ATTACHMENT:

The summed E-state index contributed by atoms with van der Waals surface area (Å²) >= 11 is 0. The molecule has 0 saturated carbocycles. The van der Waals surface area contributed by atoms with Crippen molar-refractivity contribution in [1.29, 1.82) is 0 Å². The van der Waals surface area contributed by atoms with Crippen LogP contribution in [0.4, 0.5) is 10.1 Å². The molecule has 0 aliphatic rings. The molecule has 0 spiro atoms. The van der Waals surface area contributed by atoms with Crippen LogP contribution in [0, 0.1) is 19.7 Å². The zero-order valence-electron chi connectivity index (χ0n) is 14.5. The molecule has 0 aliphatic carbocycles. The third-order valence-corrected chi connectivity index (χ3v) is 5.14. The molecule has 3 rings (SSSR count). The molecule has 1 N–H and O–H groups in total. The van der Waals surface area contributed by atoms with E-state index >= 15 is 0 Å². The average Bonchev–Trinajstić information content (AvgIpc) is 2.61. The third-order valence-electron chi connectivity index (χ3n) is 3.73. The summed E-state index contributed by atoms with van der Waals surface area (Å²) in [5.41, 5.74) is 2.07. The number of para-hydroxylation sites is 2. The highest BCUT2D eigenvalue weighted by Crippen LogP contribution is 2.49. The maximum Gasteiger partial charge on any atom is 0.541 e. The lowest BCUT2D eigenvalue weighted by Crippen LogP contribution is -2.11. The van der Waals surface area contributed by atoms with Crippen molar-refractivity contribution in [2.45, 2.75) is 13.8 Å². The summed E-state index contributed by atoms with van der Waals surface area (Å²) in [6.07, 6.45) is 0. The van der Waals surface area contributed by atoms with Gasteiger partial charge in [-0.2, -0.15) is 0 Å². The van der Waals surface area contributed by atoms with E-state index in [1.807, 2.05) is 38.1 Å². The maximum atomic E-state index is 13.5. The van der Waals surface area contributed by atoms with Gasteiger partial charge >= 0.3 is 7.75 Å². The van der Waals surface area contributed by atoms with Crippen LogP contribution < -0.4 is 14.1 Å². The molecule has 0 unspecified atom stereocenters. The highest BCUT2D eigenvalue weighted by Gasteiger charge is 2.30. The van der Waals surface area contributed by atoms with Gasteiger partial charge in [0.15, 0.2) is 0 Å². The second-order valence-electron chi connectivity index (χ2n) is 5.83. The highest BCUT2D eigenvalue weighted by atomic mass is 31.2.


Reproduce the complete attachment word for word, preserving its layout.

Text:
The summed E-state index contributed by atoms with van der Waals surface area (Å²) >= 11 is 0. The molecule has 0 saturated carbocycles. The van der Waals surface area contributed by atoms with Crippen molar-refractivity contribution in [1.29, 1.82) is 0 Å². The van der Waals surface area contributed by atoms with Crippen LogP contribution in [0.4, 0.5) is 10.1 Å². The molecule has 0 aliphatic rings. The molecule has 0 spiro atoms. The van der Waals surface area contributed by atoms with Crippen LogP contribution in [0, 0.1) is 19.7 Å². The zero-order valence-electron chi connectivity index (χ0n) is 14.5. The molecule has 0 aliphatic carbocycles. The third-order valence-corrected chi connectivity index (χ3v) is 5.14. The molecule has 3 rings (SSSR count). The molecule has 1 N–H and O–H groups in total. The van der Waals surface area contributed by atoms with E-state index >= 15 is 0 Å². The average Bonchev–Trinajstić information content (AvgIpc) is 2.61. The third-order valence-electron chi connectivity index (χ3n) is 3.73. The summed E-state index contributed by atoms with van der Waals surface area (Å²) in [5.41, 5.74) is 2.07. The number of para-hydroxylation sites is 2. The highest BCUT2D eigenvalue weighted by Crippen LogP contribution is 2.49. The maximum Gasteiger partial charge on any atom is 0.541 e. The lowest BCUT2D eigenvalue weighted by Crippen LogP contribution is -2.11. The van der Waals surface area contributed by atoms with Crippen molar-refractivity contribution in [2.45, 2.75) is 13.8 Å². The summed E-state index contributed by atoms with van der Waals surface area (Å²) in [6.07, 6.45) is 0. The van der Waals surface area contributed by atoms with Gasteiger partial charge in [-0.2, -0.15) is 0 Å². The van der Waals surface area contributed by atoms with E-state index in [1.807, 2.05) is 38.1 Å². The maximum atomic E-state index is 13.5. The van der Waals surface area contributed by atoms with Gasteiger partial charge >= 0.3 is 7.75 Å². The van der Waals surface area contributed by atoms with Crippen LogP contribution < -0.4 is 14.1 Å². The molecule has 0 unspecified atom stereocenters. The highest BCUT2D eigenvalue weighted by Gasteiger charge is 2.30. The van der Waals surface area contributed by atoms with Gasteiger partial charge in [0.15, 0.2) is 0 Å². The second-order valence-electron chi connectivity index (χ2n) is 5.83. The highest BCUT2D eigenvalue weighted by atomic mass is 31.2.